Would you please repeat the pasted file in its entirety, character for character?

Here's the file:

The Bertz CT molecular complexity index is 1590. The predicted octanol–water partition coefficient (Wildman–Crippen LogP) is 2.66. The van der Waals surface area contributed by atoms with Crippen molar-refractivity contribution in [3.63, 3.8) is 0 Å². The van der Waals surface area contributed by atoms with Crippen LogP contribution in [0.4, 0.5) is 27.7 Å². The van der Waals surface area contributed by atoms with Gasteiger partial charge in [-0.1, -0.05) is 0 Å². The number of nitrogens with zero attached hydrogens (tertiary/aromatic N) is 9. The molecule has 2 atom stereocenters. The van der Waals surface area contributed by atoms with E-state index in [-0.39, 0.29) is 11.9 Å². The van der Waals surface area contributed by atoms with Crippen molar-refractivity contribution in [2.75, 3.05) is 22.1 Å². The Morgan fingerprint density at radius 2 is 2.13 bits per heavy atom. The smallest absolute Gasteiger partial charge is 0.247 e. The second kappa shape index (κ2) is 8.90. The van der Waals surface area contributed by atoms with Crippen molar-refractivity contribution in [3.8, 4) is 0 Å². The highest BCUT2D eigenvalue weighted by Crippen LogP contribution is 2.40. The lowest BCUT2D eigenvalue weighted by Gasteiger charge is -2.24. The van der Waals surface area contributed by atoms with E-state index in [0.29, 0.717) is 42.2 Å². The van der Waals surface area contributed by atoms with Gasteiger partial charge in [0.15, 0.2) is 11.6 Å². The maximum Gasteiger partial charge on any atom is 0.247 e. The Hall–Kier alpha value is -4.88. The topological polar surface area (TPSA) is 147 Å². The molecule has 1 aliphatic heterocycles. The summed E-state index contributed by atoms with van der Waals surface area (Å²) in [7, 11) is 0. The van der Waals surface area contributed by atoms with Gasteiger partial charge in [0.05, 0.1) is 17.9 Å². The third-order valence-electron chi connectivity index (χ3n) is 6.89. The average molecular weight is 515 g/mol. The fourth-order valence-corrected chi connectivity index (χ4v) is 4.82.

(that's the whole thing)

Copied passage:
The Bertz CT molecular complexity index is 1590. The predicted octanol–water partition coefficient (Wildman–Crippen LogP) is 2.66. The van der Waals surface area contributed by atoms with Crippen molar-refractivity contribution in [3.63, 3.8) is 0 Å². The van der Waals surface area contributed by atoms with Crippen LogP contribution in [0.4, 0.5) is 27.7 Å². The van der Waals surface area contributed by atoms with Gasteiger partial charge in [-0.1, -0.05) is 0 Å². The number of nitrogens with zero attached hydrogens (tertiary/aromatic N) is 9. The molecule has 2 atom stereocenters. The van der Waals surface area contributed by atoms with E-state index in [-0.39, 0.29) is 11.9 Å². The van der Waals surface area contributed by atoms with Crippen molar-refractivity contribution in [2.75, 3.05) is 22.1 Å². The Morgan fingerprint density at radius 2 is 2.13 bits per heavy atom. The smallest absolute Gasteiger partial charge is 0.247 e. The second kappa shape index (κ2) is 8.90. The van der Waals surface area contributed by atoms with Crippen molar-refractivity contribution in [3.8, 4) is 0 Å². The highest BCUT2D eigenvalue weighted by Crippen LogP contribution is 2.40. The lowest BCUT2D eigenvalue weighted by Gasteiger charge is -2.24. The van der Waals surface area contributed by atoms with E-state index in [0.29, 0.717) is 42.2 Å². The van der Waals surface area contributed by atoms with Gasteiger partial charge in [0.15, 0.2) is 11.6 Å². The maximum Gasteiger partial charge on any atom is 0.247 e. The Hall–Kier alpha value is -4.88. The topological polar surface area (TPSA) is 147 Å². The molecule has 1 aliphatic heterocycles. The summed E-state index contributed by atoms with van der Waals surface area (Å²) in [7, 11) is 0. The van der Waals surface area contributed by atoms with Gasteiger partial charge in [0.05, 0.1) is 17.9 Å². The third-order valence-electron chi connectivity index (χ3n) is 6.89. The average molecular weight is 515 g/mol. The fourth-order valence-corrected chi connectivity index (χ4v) is 4.82.